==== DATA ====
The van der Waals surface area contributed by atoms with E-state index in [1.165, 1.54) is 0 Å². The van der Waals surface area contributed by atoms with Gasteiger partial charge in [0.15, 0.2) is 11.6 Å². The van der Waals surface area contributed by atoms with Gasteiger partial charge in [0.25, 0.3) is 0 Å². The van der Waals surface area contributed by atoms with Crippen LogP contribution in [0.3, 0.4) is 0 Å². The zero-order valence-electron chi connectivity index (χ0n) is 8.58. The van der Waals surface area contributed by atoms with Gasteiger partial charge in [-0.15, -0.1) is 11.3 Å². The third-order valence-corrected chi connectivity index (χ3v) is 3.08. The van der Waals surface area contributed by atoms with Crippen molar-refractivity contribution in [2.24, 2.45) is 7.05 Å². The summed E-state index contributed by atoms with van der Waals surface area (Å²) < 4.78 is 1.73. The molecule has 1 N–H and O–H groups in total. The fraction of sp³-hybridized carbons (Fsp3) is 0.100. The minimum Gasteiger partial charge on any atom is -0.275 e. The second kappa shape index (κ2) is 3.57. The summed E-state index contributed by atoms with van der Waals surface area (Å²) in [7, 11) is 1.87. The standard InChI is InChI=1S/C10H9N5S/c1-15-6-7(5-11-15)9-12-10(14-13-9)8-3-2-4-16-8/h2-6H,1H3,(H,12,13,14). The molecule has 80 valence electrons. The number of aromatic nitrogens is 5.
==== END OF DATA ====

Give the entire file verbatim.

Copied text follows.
The van der Waals surface area contributed by atoms with E-state index in [1.165, 1.54) is 0 Å². The van der Waals surface area contributed by atoms with Gasteiger partial charge in [0.15, 0.2) is 11.6 Å². The van der Waals surface area contributed by atoms with Gasteiger partial charge in [0.25, 0.3) is 0 Å². The van der Waals surface area contributed by atoms with Crippen LogP contribution in [0.3, 0.4) is 0 Å². The zero-order valence-electron chi connectivity index (χ0n) is 8.58. The van der Waals surface area contributed by atoms with Gasteiger partial charge in [-0.15, -0.1) is 11.3 Å². The third-order valence-corrected chi connectivity index (χ3v) is 3.08. The van der Waals surface area contributed by atoms with Crippen molar-refractivity contribution in [2.24, 2.45) is 7.05 Å². The summed E-state index contributed by atoms with van der Waals surface area (Å²) < 4.78 is 1.73. The molecule has 1 N–H and O–H groups in total. The fraction of sp³-hybridized carbons (Fsp3) is 0.100. The minimum Gasteiger partial charge on any atom is -0.275 e. The second kappa shape index (κ2) is 3.57. The summed E-state index contributed by atoms with van der Waals surface area (Å²) in [7, 11) is 1.87. The standard InChI is InChI=1S/C10H9N5S/c1-15-6-7(5-11-15)9-12-10(14-13-9)8-3-2-4-16-8/h2-6H,1H3,(H,12,13,14). The molecule has 80 valence electrons. The number of aromatic nitrogens is 5.